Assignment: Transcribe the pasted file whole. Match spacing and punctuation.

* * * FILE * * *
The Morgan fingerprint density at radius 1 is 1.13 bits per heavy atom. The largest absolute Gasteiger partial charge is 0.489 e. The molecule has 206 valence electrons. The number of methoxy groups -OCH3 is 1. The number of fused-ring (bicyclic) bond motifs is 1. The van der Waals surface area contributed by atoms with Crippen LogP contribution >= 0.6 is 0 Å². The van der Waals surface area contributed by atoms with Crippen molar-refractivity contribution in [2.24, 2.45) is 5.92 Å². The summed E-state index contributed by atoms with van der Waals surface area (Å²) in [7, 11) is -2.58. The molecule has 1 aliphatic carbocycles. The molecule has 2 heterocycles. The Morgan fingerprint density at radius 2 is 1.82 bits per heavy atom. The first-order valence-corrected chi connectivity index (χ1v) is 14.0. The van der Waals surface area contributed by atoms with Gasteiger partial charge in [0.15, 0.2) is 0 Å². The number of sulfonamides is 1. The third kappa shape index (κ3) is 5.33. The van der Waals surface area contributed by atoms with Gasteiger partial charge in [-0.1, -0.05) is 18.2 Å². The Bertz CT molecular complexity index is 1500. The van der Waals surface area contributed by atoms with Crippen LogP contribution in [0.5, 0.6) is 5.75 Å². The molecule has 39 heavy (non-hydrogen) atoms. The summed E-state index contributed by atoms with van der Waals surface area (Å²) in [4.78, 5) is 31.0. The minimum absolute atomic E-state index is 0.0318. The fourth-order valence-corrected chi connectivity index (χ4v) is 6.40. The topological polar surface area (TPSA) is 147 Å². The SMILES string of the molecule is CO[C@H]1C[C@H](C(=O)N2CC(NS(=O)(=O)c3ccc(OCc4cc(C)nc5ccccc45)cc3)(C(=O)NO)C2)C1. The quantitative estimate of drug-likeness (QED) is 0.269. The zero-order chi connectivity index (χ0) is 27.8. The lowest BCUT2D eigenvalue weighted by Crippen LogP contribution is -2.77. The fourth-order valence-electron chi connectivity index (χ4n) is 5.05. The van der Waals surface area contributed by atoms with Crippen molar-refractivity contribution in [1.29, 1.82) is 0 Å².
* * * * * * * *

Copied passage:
The Morgan fingerprint density at radius 1 is 1.13 bits per heavy atom. The largest absolute Gasteiger partial charge is 0.489 e. The molecule has 206 valence electrons. The number of methoxy groups -OCH3 is 1. The number of fused-ring (bicyclic) bond motifs is 1. The van der Waals surface area contributed by atoms with Crippen LogP contribution >= 0.6 is 0 Å². The van der Waals surface area contributed by atoms with Crippen molar-refractivity contribution in [2.24, 2.45) is 5.92 Å². The summed E-state index contributed by atoms with van der Waals surface area (Å²) in [7, 11) is -2.58. The molecule has 1 aliphatic carbocycles. The molecule has 2 heterocycles. The Morgan fingerprint density at radius 2 is 1.82 bits per heavy atom. The first-order valence-corrected chi connectivity index (χ1v) is 14.0. The van der Waals surface area contributed by atoms with Gasteiger partial charge in [0.15, 0.2) is 0 Å². The number of sulfonamides is 1. The third kappa shape index (κ3) is 5.33. The van der Waals surface area contributed by atoms with Gasteiger partial charge in [-0.1, -0.05) is 18.2 Å². The Bertz CT molecular complexity index is 1500. The van der Waals surface area contributed by atoms with Crippen LogP contribution in [0.5, 0.6) is 5.75 Å². The molecule has 39 heavy (non-hydrogen) atoms. The summed E-state index contributed by atoms with van der Waals surface area (Å²) in [4.78, 5) is 31.0. The minimum absolute atomic E-state index is 0.0318. The fourth-order valence-corrected chi connectivity index (χ4v) is 6.40. The topological polar surface area (TPSA) is 147 Å². The SMILES string of the molecule is CO[C@H]1C[C@H](C(=O)N2CC(NS(=O)(=O)c3ccc(OCc4cc(C)nc5ccccc45)cc3)(C(=O)NO)C2)C1. The quantitative estimate of drug-likeness (QED) is 0.269. The zero-order chi connectivity index (χ0) is 27.8. The lowest BCUT2D eigenvalue weighted by Crippen LogP contribution is -2.77. The fourth-order valence-electron chi connectivity index (χ4n) is 5.05. The van der Waals surface area contributed by atoms with Crippen molar-refractivity contribution in [1.29, 1.82) is 0 Å².